Arabian Journal of Geosciences

, Volume 8, Issue 6, pp 3697–3711 | Cite as

Identification of critical soil erosion prone areas and annual average soil loss in an upland agricultural watershed of Western Ghats, using analytical hierarchy process (AHP) and RUSLE techniques

Original Paper

Abstract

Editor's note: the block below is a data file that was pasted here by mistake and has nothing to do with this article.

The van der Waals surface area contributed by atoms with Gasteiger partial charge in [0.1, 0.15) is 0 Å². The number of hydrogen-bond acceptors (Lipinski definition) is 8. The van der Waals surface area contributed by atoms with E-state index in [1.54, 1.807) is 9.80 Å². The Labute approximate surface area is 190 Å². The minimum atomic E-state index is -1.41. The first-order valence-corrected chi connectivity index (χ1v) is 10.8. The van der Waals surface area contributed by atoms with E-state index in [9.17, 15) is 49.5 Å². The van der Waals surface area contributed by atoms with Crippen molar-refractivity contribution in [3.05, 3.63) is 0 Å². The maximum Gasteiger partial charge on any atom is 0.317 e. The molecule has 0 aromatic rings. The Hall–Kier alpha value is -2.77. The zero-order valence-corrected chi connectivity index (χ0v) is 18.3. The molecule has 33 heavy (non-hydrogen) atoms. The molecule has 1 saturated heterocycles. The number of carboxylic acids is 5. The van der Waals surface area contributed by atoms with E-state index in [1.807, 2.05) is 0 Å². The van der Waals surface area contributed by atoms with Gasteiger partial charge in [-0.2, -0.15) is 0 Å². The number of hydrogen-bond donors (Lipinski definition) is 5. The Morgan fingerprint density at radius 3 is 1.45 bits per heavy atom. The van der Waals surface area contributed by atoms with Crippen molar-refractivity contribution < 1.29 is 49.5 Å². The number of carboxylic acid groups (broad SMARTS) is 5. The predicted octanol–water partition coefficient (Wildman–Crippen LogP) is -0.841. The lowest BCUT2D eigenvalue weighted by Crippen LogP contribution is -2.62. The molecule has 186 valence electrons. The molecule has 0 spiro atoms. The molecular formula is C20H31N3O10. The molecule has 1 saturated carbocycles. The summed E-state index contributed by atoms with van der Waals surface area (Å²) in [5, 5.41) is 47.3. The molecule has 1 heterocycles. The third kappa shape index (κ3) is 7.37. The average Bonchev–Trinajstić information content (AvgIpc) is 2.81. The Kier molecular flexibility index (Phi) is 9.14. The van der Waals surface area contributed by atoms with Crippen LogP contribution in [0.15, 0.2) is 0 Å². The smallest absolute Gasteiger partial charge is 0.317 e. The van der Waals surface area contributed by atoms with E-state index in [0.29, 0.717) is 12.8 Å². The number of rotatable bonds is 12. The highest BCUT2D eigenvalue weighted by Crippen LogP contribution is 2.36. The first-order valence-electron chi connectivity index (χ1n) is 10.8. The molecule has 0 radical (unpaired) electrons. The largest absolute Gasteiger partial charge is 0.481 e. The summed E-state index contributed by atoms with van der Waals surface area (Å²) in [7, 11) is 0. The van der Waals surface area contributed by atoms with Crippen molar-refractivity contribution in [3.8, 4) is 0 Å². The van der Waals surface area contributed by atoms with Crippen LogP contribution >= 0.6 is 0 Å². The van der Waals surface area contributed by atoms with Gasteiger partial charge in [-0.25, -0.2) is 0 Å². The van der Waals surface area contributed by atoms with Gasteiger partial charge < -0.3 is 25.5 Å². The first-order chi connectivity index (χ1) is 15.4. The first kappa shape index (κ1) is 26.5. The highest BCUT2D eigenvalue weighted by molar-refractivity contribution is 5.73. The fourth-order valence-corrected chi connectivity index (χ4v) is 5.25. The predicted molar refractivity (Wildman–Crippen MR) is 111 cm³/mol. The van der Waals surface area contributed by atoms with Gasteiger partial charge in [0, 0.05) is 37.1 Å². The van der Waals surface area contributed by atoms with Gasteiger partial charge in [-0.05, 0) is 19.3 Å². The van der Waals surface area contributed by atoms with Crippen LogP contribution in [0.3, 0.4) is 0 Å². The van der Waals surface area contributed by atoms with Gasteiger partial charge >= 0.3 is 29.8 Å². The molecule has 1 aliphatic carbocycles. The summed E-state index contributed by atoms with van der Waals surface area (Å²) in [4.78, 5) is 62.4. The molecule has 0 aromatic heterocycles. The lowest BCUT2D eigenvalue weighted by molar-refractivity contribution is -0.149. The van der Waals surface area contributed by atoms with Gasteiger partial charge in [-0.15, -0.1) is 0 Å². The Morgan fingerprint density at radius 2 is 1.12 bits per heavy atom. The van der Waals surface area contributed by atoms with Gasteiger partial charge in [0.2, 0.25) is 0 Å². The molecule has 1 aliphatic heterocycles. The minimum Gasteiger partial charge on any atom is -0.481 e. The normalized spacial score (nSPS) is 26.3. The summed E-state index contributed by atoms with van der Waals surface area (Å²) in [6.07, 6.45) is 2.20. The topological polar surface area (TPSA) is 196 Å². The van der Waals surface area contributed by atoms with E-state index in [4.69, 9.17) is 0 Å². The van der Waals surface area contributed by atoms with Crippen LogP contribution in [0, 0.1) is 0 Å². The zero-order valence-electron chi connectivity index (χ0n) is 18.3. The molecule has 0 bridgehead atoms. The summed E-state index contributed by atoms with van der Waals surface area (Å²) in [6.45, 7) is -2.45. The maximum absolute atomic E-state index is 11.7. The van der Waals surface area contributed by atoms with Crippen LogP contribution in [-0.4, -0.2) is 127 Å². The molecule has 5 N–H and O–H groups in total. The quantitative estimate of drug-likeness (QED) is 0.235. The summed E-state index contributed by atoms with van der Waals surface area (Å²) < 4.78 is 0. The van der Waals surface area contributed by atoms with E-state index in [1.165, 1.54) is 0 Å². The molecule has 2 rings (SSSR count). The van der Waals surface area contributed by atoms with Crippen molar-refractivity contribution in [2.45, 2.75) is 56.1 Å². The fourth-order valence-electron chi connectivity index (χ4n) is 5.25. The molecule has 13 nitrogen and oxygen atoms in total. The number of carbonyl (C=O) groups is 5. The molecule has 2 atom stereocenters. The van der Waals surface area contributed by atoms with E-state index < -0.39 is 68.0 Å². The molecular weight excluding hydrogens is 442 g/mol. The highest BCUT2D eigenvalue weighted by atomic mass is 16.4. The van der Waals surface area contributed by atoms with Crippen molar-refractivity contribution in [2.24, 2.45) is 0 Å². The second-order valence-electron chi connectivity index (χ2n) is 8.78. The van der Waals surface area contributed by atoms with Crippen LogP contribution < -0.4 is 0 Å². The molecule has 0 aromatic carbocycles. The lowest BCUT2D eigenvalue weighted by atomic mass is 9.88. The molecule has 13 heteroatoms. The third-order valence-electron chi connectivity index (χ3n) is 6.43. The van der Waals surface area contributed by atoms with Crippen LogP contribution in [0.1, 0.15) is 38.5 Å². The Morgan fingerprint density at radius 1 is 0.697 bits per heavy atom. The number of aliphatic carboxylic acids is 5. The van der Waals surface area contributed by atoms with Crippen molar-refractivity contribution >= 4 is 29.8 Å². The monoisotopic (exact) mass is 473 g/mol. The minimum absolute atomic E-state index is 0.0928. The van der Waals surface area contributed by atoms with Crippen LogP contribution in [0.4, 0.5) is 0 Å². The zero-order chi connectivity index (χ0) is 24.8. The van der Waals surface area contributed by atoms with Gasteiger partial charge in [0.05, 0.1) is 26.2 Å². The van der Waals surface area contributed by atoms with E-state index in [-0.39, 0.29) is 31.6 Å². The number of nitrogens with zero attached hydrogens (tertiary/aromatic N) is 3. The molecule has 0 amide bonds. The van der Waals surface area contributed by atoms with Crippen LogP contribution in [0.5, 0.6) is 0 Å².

The present work integrates analytical hierarchy process (AHP) with Revised Universal Soil Loss Equation (RUSLE) model to determine the critical soil erosion prone areas along with the spatial pattern of annual average soil erosion rates of an upland agricultural sub-watershed in the Western Ghats of Kerala, India. The critical soil erosion prone areas were identified by integrating geo-environmental variables such as land use/land cover, geomorphology, drainage density, drainage frequency, lineament frequency, slope, and relative relief after determining its relative contribution in conditioning the terrain susceptible to soil erosion by AHP technique, in a raster-based Geographic Information Systems environment. The spatial pattern of average annual soil erosion rates was obtained by RUSLE model that consider five factors, viz., rainfall erosivity (R), soil erodability (K), slope length and steepness (LS), cover management (C) and conservation practice (P) factors. The soil erosion probability map prepared by the AHP method was reclassified into soil erosion severity map showing regions of different erosion probability. Among this, the critical erosion zone occupies 4.23 % of the total area followed by high erosion severity zone occupies 18.39 % of the study area. Nil and low zones together constitute 44.15 % of the total area. The assessed annual average soil loss from the watershed shows an increased value of 4,227 t−1 h−1 year−1 as the maximum loss. The cross-comparison of potential soil erosion severity map with annual average soil loss in the area validates the finding of the study by a high spatial correlation. More erosion proneness and annual loss were observed in areas where the side slope plateau, denudational slope, and valley fills comes with high slope and relative relief. The intense terrain modification in this area with improper soil conservation measures makes the watershed more vulnerable to soil erosion.